January 1, 2023 marked the 160th anniversary of Abraham Lincoln’s Emancipation Proclamation, the executive order that famously granted freedom to enslaved people in rebelling states and allowed for the inclusion of African Americans in the military. In honor of that momentous occasion, the Lincoln Shrine looks back at the decision that had such a significant impact on the war.
Coming on the heels of the devastating Battle of Antietam, where nearly 23,000 people lost their lives, the Emancipation Proclamation was the final part in a series of steps toward emancipation in 1862. In March, Congress passed the Act Prohibiting the Return of Slaves, forbidding the return of self emancipated people by the American military. The Act was followed by the emancipation of enslaved people in the District of Columbia in April and the end of slavery in US territories in June. In July, the Second Confiscation and Militia Act was passed, declaring free any person enslaved by a soldier in the rebel armies.
The September 17, 1862 clash between the forces of General George B. McClellan and Robert E. Lee near Antietam Creek in Maryland ended in a draw leaving the ground strewn with dead and injured soldiers. Five days later, despite the lack of a clear victor, President Lincoln utilized the opportunity to publicly announce his preliminary Emancipation Proclamation and the active recruitment of African American soldiers began.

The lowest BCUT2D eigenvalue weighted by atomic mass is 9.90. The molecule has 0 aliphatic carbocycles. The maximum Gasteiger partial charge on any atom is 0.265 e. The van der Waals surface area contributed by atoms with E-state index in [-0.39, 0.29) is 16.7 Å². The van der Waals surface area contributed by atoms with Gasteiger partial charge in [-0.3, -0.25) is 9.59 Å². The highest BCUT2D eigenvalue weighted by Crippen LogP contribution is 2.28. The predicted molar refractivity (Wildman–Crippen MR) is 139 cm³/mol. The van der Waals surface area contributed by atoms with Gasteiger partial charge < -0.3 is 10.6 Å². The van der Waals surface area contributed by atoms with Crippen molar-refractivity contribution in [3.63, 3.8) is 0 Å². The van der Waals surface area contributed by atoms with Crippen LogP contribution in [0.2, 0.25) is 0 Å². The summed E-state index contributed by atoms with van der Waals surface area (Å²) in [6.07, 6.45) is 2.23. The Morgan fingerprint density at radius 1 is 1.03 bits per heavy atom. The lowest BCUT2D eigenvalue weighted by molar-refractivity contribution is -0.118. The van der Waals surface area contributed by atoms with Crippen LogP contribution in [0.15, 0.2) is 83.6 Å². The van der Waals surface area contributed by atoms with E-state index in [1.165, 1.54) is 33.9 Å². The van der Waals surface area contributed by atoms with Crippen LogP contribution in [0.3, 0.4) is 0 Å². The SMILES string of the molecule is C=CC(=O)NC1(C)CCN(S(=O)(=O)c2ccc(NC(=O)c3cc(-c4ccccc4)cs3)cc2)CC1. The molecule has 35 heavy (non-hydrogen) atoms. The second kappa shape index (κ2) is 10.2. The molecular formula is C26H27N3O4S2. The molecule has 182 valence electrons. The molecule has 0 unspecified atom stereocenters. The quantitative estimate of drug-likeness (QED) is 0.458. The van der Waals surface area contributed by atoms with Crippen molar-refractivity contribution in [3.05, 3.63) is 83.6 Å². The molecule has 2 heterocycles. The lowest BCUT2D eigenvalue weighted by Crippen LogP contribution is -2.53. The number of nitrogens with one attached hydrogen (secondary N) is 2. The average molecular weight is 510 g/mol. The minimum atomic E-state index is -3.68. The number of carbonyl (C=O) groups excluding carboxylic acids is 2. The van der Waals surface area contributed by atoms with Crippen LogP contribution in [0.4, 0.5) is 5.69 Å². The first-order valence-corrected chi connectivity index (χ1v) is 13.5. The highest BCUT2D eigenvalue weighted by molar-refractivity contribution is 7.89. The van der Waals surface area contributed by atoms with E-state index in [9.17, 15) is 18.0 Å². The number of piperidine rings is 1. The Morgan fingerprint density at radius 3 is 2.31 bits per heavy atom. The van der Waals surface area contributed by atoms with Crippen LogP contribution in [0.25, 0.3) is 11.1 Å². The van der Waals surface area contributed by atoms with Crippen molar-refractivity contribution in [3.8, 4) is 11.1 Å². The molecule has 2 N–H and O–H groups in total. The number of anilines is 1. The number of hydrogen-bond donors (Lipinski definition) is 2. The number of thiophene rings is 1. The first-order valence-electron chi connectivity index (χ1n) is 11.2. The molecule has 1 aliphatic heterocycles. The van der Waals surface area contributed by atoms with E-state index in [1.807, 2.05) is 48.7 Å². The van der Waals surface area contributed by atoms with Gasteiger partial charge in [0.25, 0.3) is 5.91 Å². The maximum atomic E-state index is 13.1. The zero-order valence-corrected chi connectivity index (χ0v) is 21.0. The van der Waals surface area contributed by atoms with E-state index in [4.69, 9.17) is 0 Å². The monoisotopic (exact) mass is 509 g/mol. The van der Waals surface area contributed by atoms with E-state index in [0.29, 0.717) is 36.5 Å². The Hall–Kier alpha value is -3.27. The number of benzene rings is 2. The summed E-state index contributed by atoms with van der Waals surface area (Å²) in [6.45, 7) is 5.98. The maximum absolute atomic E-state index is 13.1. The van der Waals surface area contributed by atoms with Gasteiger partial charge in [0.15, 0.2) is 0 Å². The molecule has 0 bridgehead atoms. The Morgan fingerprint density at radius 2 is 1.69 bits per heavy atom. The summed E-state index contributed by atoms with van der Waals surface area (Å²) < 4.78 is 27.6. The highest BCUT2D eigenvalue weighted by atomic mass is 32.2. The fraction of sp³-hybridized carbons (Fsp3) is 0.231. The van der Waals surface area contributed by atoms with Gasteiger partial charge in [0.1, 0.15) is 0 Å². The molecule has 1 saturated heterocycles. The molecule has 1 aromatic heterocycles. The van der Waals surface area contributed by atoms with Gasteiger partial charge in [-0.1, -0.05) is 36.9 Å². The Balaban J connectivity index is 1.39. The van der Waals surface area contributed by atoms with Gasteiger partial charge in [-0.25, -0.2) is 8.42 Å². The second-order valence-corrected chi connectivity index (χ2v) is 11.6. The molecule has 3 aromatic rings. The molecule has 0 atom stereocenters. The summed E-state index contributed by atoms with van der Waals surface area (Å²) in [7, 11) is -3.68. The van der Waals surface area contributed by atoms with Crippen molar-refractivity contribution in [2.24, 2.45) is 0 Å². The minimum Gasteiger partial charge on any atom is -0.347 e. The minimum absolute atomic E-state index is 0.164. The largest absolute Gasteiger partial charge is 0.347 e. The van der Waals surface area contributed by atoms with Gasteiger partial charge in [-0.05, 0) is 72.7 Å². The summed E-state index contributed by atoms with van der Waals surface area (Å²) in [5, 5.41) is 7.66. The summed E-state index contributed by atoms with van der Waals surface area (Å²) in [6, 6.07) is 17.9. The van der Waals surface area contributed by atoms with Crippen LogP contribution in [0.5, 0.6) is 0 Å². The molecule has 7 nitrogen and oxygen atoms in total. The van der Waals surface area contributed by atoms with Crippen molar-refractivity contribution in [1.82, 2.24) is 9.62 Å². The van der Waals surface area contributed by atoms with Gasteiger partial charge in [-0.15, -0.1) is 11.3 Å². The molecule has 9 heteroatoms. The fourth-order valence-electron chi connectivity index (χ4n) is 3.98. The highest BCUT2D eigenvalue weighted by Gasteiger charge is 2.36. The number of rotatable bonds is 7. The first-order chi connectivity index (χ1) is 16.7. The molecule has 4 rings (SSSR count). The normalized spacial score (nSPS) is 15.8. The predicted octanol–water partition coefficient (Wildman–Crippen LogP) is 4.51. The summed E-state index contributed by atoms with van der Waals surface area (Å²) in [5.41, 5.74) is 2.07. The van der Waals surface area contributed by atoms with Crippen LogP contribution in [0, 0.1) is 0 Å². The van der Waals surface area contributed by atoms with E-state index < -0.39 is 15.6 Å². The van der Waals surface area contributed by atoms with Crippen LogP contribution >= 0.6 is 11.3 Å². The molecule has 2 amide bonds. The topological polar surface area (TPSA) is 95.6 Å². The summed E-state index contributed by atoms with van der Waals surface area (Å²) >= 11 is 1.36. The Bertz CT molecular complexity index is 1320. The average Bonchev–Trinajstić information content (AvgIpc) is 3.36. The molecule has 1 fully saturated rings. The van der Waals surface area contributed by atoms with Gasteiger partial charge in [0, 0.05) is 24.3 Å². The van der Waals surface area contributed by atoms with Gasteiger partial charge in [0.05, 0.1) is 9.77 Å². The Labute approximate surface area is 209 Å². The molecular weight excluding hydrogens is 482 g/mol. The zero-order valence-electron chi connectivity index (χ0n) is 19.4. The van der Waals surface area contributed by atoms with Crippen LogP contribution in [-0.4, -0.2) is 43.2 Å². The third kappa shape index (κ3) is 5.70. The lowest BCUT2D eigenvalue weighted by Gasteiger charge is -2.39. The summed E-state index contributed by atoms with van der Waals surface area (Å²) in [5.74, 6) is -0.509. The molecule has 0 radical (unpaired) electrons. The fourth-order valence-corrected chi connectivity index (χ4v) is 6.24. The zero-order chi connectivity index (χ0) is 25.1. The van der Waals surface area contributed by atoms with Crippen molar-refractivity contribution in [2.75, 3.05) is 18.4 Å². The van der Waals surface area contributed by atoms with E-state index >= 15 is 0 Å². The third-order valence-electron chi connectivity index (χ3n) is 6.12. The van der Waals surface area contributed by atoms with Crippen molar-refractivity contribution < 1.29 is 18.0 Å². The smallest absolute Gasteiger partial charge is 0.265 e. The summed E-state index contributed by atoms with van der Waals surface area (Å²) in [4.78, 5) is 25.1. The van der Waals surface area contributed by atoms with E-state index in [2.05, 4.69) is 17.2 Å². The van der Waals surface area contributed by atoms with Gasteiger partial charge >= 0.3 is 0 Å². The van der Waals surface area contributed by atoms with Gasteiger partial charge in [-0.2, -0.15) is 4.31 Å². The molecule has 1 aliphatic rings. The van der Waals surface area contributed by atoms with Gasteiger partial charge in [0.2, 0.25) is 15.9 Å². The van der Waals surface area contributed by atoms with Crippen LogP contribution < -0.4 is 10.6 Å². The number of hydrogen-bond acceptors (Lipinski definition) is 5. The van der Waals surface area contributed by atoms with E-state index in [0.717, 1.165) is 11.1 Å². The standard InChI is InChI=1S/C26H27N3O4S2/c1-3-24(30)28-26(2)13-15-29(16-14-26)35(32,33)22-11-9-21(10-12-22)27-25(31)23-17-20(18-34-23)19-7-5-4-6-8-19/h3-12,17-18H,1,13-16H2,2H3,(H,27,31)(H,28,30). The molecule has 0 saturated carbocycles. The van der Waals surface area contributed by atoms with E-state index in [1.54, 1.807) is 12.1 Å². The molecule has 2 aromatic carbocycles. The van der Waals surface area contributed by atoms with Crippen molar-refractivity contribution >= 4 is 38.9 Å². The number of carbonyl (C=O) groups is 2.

Going into effect on January 1, 1863, the Emancipation Proclamation changed the objective of the war and led to the enlistment of nearly 180,000 African American men, almost half of whom were formerly enslaved. Reaction to the Emancipation Proclamation in the North was mixed, with the majority of Democrats opposed and a preponderance of Republicans in favor. Supporters emphasized the positive effect it would have on the war effort. For the states in rebellion, the order was interpreted as an act of aggression, leading to the end of prisoner exchange agreements, which had far reaching consequences for the remainder of the conflict.
The formal end to the institution of slavery in the United States came in December 1865 with the ratification of the 13th Amendment to the Constitution.
The Lincoln Memorial Shrine’s vast collections include a variety of items related to slavery and emancipation. To learn more about these topics, see the “Slavery Shall Not Exist in the United States” online exhibit or visit the current exhibits on the experiences of enslaved people at the Lincoln Memorial Shrine.